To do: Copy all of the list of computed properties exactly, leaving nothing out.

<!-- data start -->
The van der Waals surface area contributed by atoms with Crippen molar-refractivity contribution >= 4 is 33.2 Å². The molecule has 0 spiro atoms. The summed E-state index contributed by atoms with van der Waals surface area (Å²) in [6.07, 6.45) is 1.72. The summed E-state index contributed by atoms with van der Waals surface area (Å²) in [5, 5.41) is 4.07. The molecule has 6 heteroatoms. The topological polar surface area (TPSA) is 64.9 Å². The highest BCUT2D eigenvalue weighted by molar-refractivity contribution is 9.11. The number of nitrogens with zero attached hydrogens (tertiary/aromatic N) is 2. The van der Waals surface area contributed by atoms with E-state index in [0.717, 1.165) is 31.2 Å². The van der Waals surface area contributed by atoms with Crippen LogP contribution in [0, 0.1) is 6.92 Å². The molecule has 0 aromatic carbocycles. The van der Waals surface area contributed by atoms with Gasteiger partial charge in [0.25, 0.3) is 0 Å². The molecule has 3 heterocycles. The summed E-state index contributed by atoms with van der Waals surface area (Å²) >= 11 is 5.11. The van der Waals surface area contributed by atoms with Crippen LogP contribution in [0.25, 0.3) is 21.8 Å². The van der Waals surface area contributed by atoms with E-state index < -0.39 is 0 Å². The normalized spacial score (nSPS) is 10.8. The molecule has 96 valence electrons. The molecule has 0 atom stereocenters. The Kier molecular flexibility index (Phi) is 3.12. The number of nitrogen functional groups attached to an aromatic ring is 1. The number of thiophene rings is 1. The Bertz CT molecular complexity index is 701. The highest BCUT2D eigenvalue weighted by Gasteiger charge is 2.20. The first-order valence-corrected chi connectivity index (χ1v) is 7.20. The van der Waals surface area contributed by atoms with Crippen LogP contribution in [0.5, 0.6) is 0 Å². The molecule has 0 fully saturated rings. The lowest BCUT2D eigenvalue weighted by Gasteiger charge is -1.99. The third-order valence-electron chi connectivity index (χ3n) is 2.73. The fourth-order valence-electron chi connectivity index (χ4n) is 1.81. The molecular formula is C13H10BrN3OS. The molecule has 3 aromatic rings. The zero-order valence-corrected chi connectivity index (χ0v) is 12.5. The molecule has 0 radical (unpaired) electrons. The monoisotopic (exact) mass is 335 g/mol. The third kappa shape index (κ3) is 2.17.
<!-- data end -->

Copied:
The van der Waals surface area contributed by atoms with Crippen molar-refractivity contribution >= 4 is 33.2 Å². The molecule has 0 spiro atoms. The summed E-state index contributed by atoms with van der Waals surface area (Å²) in [6.07, 6.45) is 1.72. The summed E-state index contributed by atoms with van der Waals surface area (Å²) in [5, 5.41) is 4.07. The molecule has 6 heteroatoms. The topological polar surface area (TPSA) is 64.9 Å². The highest BCUT2D eigenvalue weighted by molar-refractivity contribution is 9.11. The number of nitrogens with zero attached hydrogens (tertiary/aromatic N) is 2. The van der Waals surface area contributed by atoms with E-state index in [0.717, 1.165) is 31.2 Å². The van der Waals surface area contributed by atoms with Crippen LogP contribution in [0, 0.1) is 6.92 Å². The molecule has 0 aromatic carbocycles. The van der Waals surface area contributed by atoms with Gasteiger partial charge in [0.25, 0.3) is 0 Å². The molecule has 3 heterocycles. The summed E-state index contributed by atoms with van der Waals surface area (Å²) >= 11 is 5.11. The van der Waals surface area contributed by atoms with Crippen LogP contribution in [0.25, 0.3) is 21.8 Å². The van der Waals surface area contributed by atoms with E-state index < -0.39 is 0 Å². The normalized spacial score (nSPS) is 10.8. The molecule has 96 valence electrons. The molecule has 0 atom stereocenters. The Kier molecular flexibility index (Phi) is 3.12. The number of nitrogen functional groups attached to an aromatic ring is 1. The number of thiophene rings is 1. The Bertz CT molecular complexity index is 701. The highest BCUT2D eigenvalue weighted by Gasteiger charge is 2.20. The first-order valence-corrected chi connectivity index (χ1v) is 7.20. The van der Waals surface area contributed by atoms with Crippen LogP contribution in [0.5, 0.6) is 0 Å². The molecule has 0 fully saturated rings. The lowest BCUT2D eigenvalue weighted by Gasteiger charge is -1.99. The third-order valence-electron chi connectivity index (χ3n) is 2.73. The fourth-order valence-electron chi connectivity index (χ4n) is 1.81. The molecular formula is C13H10BrN3OS. The molecule has 3 aromatic rings. The zero-order valence-corrected chi connectivity index (χ0v) is 12.5. The molecule has 0 radical (unpaired) electrons. The monoisotopic (exact) mass is 335 g/mol. The third kappa shape index (κ3) is 2.17.